Study: Daytime eating improves mental health of night shift workers

Study: Daytime eating improves mental health of night shift workers


Now, a study from Brigham and Women’s Hospital in Boston has looked at the impact of meal timing on the mood and well-being of night shift workers.

As tempting as a midnight snack may be, researchers found that solely eating meals during the daytime, instead of both daytime and nighttime, could significantly improve the mood of those who work nights. In fact, they found that while those who ate during the day experienced no change in their moods, late-night snackers reported more feelings of anxiety and depression.

Previous research has shown that shift workers have a much higher risk of depression and anxiety than those who don’t work irregular hours. Such disrupted schedules are also linked to a higher risk for health conditions such as Type 2 diabetes.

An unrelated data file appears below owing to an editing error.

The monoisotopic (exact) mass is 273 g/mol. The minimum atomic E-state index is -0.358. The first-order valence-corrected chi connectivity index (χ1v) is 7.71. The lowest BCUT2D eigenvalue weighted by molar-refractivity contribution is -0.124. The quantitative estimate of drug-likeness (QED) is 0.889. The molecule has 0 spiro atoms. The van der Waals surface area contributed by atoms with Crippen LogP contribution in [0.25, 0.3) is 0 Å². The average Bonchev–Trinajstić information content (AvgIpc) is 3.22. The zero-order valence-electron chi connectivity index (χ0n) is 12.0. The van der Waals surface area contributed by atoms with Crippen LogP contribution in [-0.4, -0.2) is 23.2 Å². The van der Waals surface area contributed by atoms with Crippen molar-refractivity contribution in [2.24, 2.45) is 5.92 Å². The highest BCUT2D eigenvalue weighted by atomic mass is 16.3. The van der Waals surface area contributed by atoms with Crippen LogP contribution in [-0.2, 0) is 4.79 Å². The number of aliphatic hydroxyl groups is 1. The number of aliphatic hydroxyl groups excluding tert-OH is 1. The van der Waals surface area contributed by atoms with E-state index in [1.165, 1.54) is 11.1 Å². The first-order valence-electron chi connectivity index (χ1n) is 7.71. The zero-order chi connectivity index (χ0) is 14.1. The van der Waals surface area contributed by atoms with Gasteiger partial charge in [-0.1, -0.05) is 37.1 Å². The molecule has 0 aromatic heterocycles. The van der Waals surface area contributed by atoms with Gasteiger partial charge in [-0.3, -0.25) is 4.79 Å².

The researchers say a simple change, like noticing when you eat your meals and how you feel afterward, could be an accessible key to improving your mood during shift work.

Obviously, as any graveyard-shift worker knows, this may be a little easier said than done.

But the researchers suggest this knowledge may eventually lead to behavioral therapeutic intervention in the form of dietary recommendations.

More research is needed to better understand how meal timing can affect or prevent mood vulnerability in shift work schedules. For now, if you can’t control when you sleep, try being more mindful of when you eat.

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